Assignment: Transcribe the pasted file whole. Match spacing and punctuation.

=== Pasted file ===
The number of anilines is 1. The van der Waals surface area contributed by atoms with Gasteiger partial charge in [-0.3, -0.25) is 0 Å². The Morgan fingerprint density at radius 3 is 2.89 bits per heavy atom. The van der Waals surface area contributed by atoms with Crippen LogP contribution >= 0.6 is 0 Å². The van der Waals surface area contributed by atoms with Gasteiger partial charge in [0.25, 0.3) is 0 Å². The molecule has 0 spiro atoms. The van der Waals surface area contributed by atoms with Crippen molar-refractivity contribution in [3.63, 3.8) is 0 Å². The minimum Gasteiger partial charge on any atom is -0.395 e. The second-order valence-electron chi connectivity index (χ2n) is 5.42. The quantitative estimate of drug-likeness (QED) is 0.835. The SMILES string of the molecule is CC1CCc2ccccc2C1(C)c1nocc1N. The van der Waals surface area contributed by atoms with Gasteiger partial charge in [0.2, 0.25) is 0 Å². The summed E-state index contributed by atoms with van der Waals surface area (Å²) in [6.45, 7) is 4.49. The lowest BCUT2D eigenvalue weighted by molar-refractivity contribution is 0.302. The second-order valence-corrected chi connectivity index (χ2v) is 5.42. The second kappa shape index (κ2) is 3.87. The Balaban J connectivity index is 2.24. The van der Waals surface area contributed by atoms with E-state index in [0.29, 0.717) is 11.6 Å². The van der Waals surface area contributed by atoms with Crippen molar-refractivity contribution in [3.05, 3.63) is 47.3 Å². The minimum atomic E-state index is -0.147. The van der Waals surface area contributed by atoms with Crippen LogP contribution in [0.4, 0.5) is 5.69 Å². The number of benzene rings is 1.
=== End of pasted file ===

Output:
The number of anilines is 1. The van der Waals surface area contributed by atoms with Gasteiger partial charge in [-0.3, -0.25) is 0 Å². The Morgan fingerprint density at radius 3 is 2.89 bits per heavy atom. The van der Waals surface area contributed by atoms with Crippen LogP contribution >= 0.6 is 0 Å². The van der Waals surface area contributed by atoms with Gasteiger partial charge in [0.25, 0.3) is 0 Å². The molecule has 0 spiro atoms. The van der Waals surface area contributed by atoms with Crippen molar-refractivity contribution in [3.63, 3.8) is 0 Å². The minimum Gasteiger partial charge on any atom is -0.395 e. The second-order valence-electron chi connectivity index (χ2n) is 5.42. The quantitative estimate of drug-likeness (QED) is 0.835. The SMILES string of the molecule is CC1CCc2ccccc2C1(C)c1nocc1N. The van der Waals surface area contributed by atoms with Gasteiger partial charge in [0.2, 0.25) is 0 Å². The summed E-state index contributed by atoms with van der Waals surface area (Å²) in [6.45, 7) is 4.49. The lowest BCUT2D eigenvalue weighted by molar-refractivity contribution is 0.302. The second-order valence-corrected chi connectivity index (χ2v) is 5.42. The second kappa shape index (κ2) is 3.87. The Balaban J connectivity index is 2.24. The van der Waals surface area contributed by atoms with E-state index in [0.29, 0.717) is 11.6 Å². The van der Waals surface area contributed by atoms with Crippen molar-refractivity contribution in [3.05, 3.63) is 47.3 Å². The minimum atomic E-state index is -0.147. The van der Waals surface area contributed by atoms with Crippen LogP contribution in [0.4, 0.5) is 5.69 Å². The number of benzene rings is 1.